THE GODDESS OF FORTUNE (La dea fortuna)
Breaking Glass Pictures
Reviewed for Shockya.com & BigAppleReviews.net linked from Rotten Tomatoes by: Harvey Karten
Director: Ferzan Ozpetek
Writer: Ferzan Ozpetek, Silvia Ranfagni, Gianni Romoli
Cast: Stefano Accorsi, Edoardo Leo, Jasmine Trinca, Sara Ciocco, Edoardo Brandi, Barbara Alberti, Serra Yilmaz
Screened at: Critics’ link, NYC, 11/18/20
Opens: November 17, 2020
The slings and arrows of a gay relationship turn out to be not at all different from the same discords in straight couples. Two gay men with different backgrounds, Alessandro (Edoardo Leo), a muscular plumber, and Arturo (Stefano Accorsi), an academic translator, are on the verge of spliting. Being Italian, they are of course part of a large family, a group that knows how to celebrate, eating and drinking as though life were a European banquet. Like many comedies that begin with high spirits, “The Goddess of Fortune” will gradually and heartbreakingly face crises, affecting not only the two whose passions have long diminished, but two children, Martina (Sara Ciocca) and Sandro (Edoardo Brandi), as well.
The dramedy is the work of Ferzan Ozpetek, whose “Naples in Veils” treats the existence of Adriana, whose life changes from a sudden love and a violent crime. In this current picture, Ozpetek hones in on Alessandro, furious that his partner has been involved with another boyfriend for two years, which gives the plumber enough reason to break up then and there. But family situations turn up to alter their heartbreaking plans, giving both a reason to stay together in caring for the children as well as they cared for and loved Annamaria (Jasmine Trinca). The warm and friendly Annamaria’s children are by different men. When she, burdened with migraines, gets a painful diagnosis from the hospital requiring a sensitive operation, she leaves the eleven-year-old girl and the nine-year-old boy (played superbly, by the way), with the men whom they love.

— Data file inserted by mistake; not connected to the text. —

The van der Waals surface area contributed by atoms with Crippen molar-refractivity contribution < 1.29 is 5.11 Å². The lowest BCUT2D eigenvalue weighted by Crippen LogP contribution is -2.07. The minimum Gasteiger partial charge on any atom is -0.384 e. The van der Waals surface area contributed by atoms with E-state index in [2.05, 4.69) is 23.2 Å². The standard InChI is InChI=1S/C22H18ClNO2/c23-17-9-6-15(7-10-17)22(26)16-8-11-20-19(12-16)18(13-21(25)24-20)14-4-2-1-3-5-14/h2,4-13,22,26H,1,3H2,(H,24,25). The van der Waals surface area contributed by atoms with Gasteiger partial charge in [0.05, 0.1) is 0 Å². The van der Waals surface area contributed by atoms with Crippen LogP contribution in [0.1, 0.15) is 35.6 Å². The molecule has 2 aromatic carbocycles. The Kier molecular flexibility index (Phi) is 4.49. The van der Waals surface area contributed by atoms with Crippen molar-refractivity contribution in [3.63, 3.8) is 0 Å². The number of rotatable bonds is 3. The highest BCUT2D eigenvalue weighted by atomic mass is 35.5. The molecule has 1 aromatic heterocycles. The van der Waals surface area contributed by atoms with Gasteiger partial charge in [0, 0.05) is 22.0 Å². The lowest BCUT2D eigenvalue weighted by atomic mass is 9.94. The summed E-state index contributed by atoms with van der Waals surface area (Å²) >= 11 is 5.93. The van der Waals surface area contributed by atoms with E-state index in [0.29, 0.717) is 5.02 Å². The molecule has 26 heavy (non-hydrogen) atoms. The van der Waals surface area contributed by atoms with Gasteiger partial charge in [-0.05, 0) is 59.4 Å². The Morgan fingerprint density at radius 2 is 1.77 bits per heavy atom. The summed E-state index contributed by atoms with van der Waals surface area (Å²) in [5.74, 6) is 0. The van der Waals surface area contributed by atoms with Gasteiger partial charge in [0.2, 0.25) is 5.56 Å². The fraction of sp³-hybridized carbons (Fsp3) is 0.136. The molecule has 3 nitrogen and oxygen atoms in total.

You will probably guess where the story is headed, given its predictable conclusion when the two middle-aged men, being too busy to take care of the young ones, put them up with a bitch of a grandmother (Barbara Alberti), a baroness with a huge chateau near Rome whose attitude toward gay men is the least of her problems. The principal one is the way she has treated her own daughter, and now follows suit with her two grandchildren. (That chateau, all of which is inhabited by only the grandmother and her loyal servant, was filmed near Palermo at the Seventeenth Century Villa Valguarnera.)
The picture includes good food, of course, even on the cheap ferry that takes the children and the two men from Sicily to the North. But the pleasures that Italians take seriously are threatened throughout most of the final segments of the movie by conflicts of the two men, one of whom gives Alessando the guilt trip “I could have been a professor,” while Alessandro knows how to make a mockery of his partner’s Trumpian whining.
“The Goddess of Fortune,” whose message is to closely stare at a partner, then close your eyes. You will remember him or her forever. In the same way, the film covers the emotions from joy to tragedy smoothly, making this almost a holiday movie given the happy and credible ending.
114 minutes. © 2020 by Harvey Karten, Member, New York Film Critics Online
Story – A-
Acting – B+
Technical – A-
Overall – B+